Prime Minister Anthony Albanese will address the nation on Saturday night regardless of the outcome of the Voice to parliament referendum in a speech that will seek to knit the country back together after a bitterly fought and divisive referendum campaign.
Albanese is expected to make the address from Canberra on Saturday evening as Yes and No votes are counted rather than attending an event hosted by the Yes campaign.
Prime ministers do not necessarily speak on the night of a referendum.
John Howard held a press conference on the Sunday after the failed referendum for a republic and constitutional preamble in November 1999. More than a decade earlier in 1988, then-attorney-general Lionel Bowen spoke on behalf of the Hawke government after its four referendum questions were overwhelmingly defeated.
Unlike election night in May 2022, campaigners for and against the proposed constitutional amendment are not planning big public gatherings.
Voice supporters will hold a low-key event in Sydney’s inner west while the official No campaign will gather in Brisbane to watch the votes being counted.
The prime minister and his team have war-gamed all possible scenarios including a comprehensive No victory, a Yes victory and a close result in which postal votes play a key part. For example, if four states backed Yes but the national vote was close, or the national vote succeeded but the target of winning four states was still too close to call.
A source in the No campaign who was not authorised to speak publicly said their event would look nothing like the typical election night event that major parties hold. In Melbourne, the No side will not have an event, reflecting the reluctance of the Victorian Liberal division to campaign on the Voice.
“It will be very low-key. I think most MPs will be in their electorates, thanking their volunteers,” the source said.
Opposition Leader Peter Dutton will be in Brisbane but his office would not confirm if he would attend the official No campaign event.
The mood in the Yes camp has darkened in recent days and there are growing expectations among government MPs that defeat is the most likely outcome – but they have not yet given up all hope of a Yes victory.
Marion Scrymgour, the Labor MP for the electorate with the highest proportion of Indigenous voters, the Northern Territory seat of Lingiari, urged the political establishment to continue fighting for Indigenous advancement if the referendum failed.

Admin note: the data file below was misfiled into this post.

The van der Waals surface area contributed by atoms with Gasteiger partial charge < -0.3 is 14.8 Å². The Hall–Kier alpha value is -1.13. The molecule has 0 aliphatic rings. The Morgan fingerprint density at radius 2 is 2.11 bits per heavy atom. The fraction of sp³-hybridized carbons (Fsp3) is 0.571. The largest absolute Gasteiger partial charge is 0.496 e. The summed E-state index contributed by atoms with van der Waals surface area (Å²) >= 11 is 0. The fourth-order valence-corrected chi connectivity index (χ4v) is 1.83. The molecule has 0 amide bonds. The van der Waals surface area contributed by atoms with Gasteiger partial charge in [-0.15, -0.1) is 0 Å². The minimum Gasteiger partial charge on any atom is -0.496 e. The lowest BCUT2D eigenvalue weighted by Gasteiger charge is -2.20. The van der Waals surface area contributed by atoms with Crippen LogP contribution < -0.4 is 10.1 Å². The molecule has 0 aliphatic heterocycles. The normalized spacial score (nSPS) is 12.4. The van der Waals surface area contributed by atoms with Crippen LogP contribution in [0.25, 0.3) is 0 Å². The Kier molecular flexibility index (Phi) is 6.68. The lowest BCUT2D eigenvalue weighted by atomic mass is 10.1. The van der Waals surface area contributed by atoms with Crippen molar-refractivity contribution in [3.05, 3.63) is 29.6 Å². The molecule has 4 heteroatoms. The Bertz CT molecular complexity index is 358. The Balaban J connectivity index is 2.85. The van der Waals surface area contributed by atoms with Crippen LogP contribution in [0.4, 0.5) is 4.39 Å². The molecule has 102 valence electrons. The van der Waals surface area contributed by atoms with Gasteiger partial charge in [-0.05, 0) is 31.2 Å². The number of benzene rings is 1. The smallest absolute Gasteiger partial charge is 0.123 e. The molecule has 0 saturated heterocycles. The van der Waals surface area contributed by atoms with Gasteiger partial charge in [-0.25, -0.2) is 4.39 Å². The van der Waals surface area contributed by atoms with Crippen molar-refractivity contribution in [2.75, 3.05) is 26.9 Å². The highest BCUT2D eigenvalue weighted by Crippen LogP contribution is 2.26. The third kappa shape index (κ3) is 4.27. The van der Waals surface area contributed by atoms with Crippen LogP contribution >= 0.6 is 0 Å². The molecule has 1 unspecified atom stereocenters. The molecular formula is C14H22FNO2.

“We can’t just accept the status quo after October 14. We can’t let people down – the very people we asked to vote for this. We’ve got to focus on jobs and education.
“Aboriginal people themselves, they are sick of the status quo but at the same time they’re also sick of people saying ‘vote for change’. They think we’ve been voting for change for a long time and not much has changed.
“We can’t allow our country to look at itself in a negative way – we’ve got to come together.”
Scrymgour said the campaign would have benefited from more easy-to-understand information to voters.
“We could have had more information. I think there was a reliance that others were picking up things like language translation and making sure Aboriginal people whose first language was not English knew what was going on,” she said.
Albanese, asked on Thursday where he would be on referendum day, said he would campaign across South Australia, Tasmania and NSW on Saturday.
The prime minister said he remained hopeful of a Yes result and said Australians would remember the anti-Voice arguments similarly to those made against same-sex marriage or the apology to the stolen generations.
“I hope Australians think with their heart, but also with their head,” Albanese said in Perth. “You only move a country forward with optimism and hope.”
Voice architect Noel Pearson made one of his final pitches of the campaign, saying “don’t slam the door on the children” because “we’re doing this for them”.
Leading No campaigner Jacinta Nampijinpa Price cast her vote at an early polling booth in her hometown of Alice Springs on Thursday, saying “there are other ways” of improving the lives of Indigenous Australians.
“Ultimately, if we want equality for Aboriginal people, we want to be self-reliant. We don’t want to rely on governments, or agencies or anybody else to be dependent on.”
Courtesy: WA Today